Books

A splendid account of Hemingway’s first marriage, to perhaps his only true love

“The Paris Husband: How it Really Was Between Ernest and Hadley Richardson” By Scott Donaldson (Simply Charly, $11.99)
“The Paris Husband: How it Really Was Between Ernest and Hadley Richardson” By Scott Donaldson (Simply Charly, $11.99)

Scott Donaldson, one of the nation’s pre-eminent biographers and author of “Hemingway vs. Fitzgerald,” “By Force of Will: The Life and Art of Ernest Hemingway,” “John Cheever: A Biography,” and “The Cambridge Companion to Ernest Hemingway” – as well as numerous other books about literary icons – released “The Paris Husband: How it Really Was Between Ernest and Hadley Hemingway” this summer. In his new oeuvre, Donaldson chronicles a crucial time in Hemingway’s life: 1920-1927.

First, Donaldson takes the reader to 1920 Chicago, where Hemingway – licking his wounds from nurse Agnes von Kurowsky’s rejection (suffered during The Great War) – meets Hadley Richardson of St. Louis at his friend’s apartment. At the time, Hemingway was 21; Hadley was 28. The duo had a lot in common, including the fact that they both had overbearing mothers, and both paterfamilias committed suicide. Donaldson reportage skills accurately capture the courting process, leading to the couple’s wedding in Horton Bay, Michigan. The twosome, Donaldson points out, were extremely compatible: she liked to ski, she was lucky at the racetrack and she even enjoyed a good boxing match … just like her husband.

Donaldson then takes the reader to Paris, where Ernest and Hadley, with the help of Sherwood Anderson, meet Gertrude Stein, who coached him “to give up journalism if he wanted to succeed as a writer,” and Sylvia Beach, owner of Shakespeare and Company bookstore, a meeting spot for Left Bank literati including James Joyce, Andre Gide, F. Scott Fitzgerald and T.S. Eliot. Readers enjoy nights out at the cafés that line Boulevard Montparnasse, and trips to the racetrack and prizefights.

In the early 1920s, Hemingway, as a fledgling author, took a job reporting for the Toronto Star to support his family. In one dispatch Hemingway interviewed fascist leader Benito Mussolini at the Conference at Lausanne, writing that Mussolini was “the biggest bluff in Europe” because at a press conference he caught the despot reading a “French-English dictionary – held upside down.”

Donaldson’s expertise provides the reader with detailed accounts of his first published works: “Three Stories and Ten Poems,” featuring the controversial “Up in Michigan” and the tragic “My Old Man,” and how his friend Harold Loeb (Robert Cohn in “The Sun Also Rises”) secured a contract for Hemingway’s masterful collection. The book also features a section about how Hemingway, in an arcane manner, wiggled his way out of his first publishing contract, landing with F. Scott Fitzgerald at Scribner’s with the legendary editor Maxwell Perkins.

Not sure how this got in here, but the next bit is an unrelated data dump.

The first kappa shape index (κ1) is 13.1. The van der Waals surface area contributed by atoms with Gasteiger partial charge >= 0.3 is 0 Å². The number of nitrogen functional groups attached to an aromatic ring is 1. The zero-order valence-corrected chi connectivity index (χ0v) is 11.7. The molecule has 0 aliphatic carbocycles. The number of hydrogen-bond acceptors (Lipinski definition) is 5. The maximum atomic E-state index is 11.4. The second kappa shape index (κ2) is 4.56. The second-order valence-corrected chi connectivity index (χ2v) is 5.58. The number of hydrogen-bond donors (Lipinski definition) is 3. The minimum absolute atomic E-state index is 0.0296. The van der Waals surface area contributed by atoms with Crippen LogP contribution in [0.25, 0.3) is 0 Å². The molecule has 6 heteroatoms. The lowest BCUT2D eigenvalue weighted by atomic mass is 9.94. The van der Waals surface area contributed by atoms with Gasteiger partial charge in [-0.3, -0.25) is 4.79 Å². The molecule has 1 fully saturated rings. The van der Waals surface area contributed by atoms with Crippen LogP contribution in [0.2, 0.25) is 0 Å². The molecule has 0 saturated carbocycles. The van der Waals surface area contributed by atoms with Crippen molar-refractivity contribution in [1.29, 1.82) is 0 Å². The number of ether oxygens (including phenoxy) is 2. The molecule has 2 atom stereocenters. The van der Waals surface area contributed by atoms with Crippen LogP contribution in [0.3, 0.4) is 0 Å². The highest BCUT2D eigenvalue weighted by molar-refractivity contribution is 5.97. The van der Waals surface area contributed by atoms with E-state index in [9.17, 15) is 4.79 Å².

All the while, he and Hadley continue to drink and socialize in Paris, but it was the famous “stolen valise” incident at the Gare de Lyon train station in Paris from which the couple never recovered. Donaldson separates fact from fiction in the oft-written-about incident, finally setting the record straight for Hemingway readers and scholars. Although the couple stayed together after the debacle, traveling to Pamplona for the Fiesta of San Fermin three times, Donaldson believes the tear in their marriage caused by the incident could never be sewn back properly. And in walked Vogue editor Pauline Pfeiffer, “bright and clever, well-read and stylish,” who became friends with the Hemingways. Donaldson writes about the dynamic relationship among the three, culminating with a historic event that readers learn about when they finish this new book.

Hemmingway cherished Hadley throughout his life, writing in “A Moveable Feast”: “I was happy and without any remorse and I never worked better nor was I happier and I loved the girl truly.” He displays his feelings for her again in the 1970 posthumously released novel “Islands in the Stream,” in which the protagonist Thomas Hudson lives alone after two divorces. Hudson is often sad thinking about “his first wife and the only woman he ever really loved.” Hemingway dedicated “The Sun Also Rises” to Hadley and their son John Nicanor, and their love is present throughout Scott Donaldson’s keen study of a love affair so powerful that it is talked about 100 years later, deeming “The Paris Husband” a treasure.

Wayne Catan teaches English literature at Brophy College Preparatory in Phoenix.

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